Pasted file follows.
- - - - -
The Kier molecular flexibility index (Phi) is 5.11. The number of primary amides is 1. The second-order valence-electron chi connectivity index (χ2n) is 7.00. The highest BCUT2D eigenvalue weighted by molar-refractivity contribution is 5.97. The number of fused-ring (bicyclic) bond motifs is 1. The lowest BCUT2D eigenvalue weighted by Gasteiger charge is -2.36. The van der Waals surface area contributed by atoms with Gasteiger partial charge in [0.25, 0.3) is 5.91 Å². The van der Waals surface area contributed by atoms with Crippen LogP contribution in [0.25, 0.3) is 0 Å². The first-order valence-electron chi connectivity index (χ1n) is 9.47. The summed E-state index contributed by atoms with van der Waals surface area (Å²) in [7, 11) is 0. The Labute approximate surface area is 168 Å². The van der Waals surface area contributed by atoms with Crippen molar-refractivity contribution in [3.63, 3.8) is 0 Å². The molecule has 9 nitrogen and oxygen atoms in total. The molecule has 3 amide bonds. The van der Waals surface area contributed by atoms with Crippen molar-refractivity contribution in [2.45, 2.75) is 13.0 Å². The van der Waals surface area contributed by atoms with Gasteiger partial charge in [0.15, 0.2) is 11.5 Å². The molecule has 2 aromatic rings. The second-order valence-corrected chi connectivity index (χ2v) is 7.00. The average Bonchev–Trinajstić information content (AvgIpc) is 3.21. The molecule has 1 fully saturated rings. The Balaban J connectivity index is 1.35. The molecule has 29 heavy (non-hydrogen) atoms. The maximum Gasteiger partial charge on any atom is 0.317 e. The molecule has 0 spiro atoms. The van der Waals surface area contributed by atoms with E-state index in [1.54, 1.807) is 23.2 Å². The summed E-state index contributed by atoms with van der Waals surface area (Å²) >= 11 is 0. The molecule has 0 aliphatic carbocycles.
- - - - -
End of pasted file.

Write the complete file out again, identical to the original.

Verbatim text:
The Kier molecular flexibility index (Phi) is 5.11. The number of primary amides is 1. The second-order valence-electron chi connectivity index (χ2n) is 7.00. The highest BCUT2D eigenvalue weighted by molar-refractivity contribution is 5.97. The number of fused-ring (bicyclic) bond motifs is 1. The lowest BCUT2D eigenvalue weighted by Gasteiger charge is -2.36. The van der Waals surface area contributed by atoms with Gasteiger partial charge in [0.25, 0.3) is 5.91 Å². The van der Waals surface area contributed by atoms with Crippen LogP contribution in [0.25, 0.3) is 0 Å². The first-order valence-electron chi connectivity index (χ1n) is 9.47. The summed E-state index contributed by atoms with van der Waals surface area (Å²) in [7, 11) is 0. The Labute approximate surface area is 168 Å². The van der Waals surface area contributed by atoms with Crippen molar-refractivity contribution in [3.63, 3.8) is 0 Å². The molecule has 9 nitrogen and oxygen atoms in total. The molecule has 3 amide bonds. The van der Waals surface area contributed by atoms with Crippen molar-refractivity contribution in [2.45, 2.75) is 13.0 Å². The van der Waals surface area contributed by atoms with Gasteiger partial charge in [0.15, 0.2) is 11.5 Å². The molecule has 2 aromatic rings. The second-order valence-corrected chi connectivity index (χ2v) is 7.00. The average Bonchev–Trinajstić information content (AvgIpc) is 3.21. The molecule has 1 fully saturated rings. The Balaban J connectivity index is 1.35. The molecule has 29 heavy (non-hydrogen) atoms. The maximum Gasteiger partial charge on any atom is 0.317 e. The molecule has 0 spiro atoms. The van der Waals surface area contributed by atoms with E-state index in [1.54, 1.807) is 23.2 Å². The summed E-state index contributed by atoms with van der Waals surface area (Å²) >= 11 is 0. The molecule has 0 aliphatic carbocycles.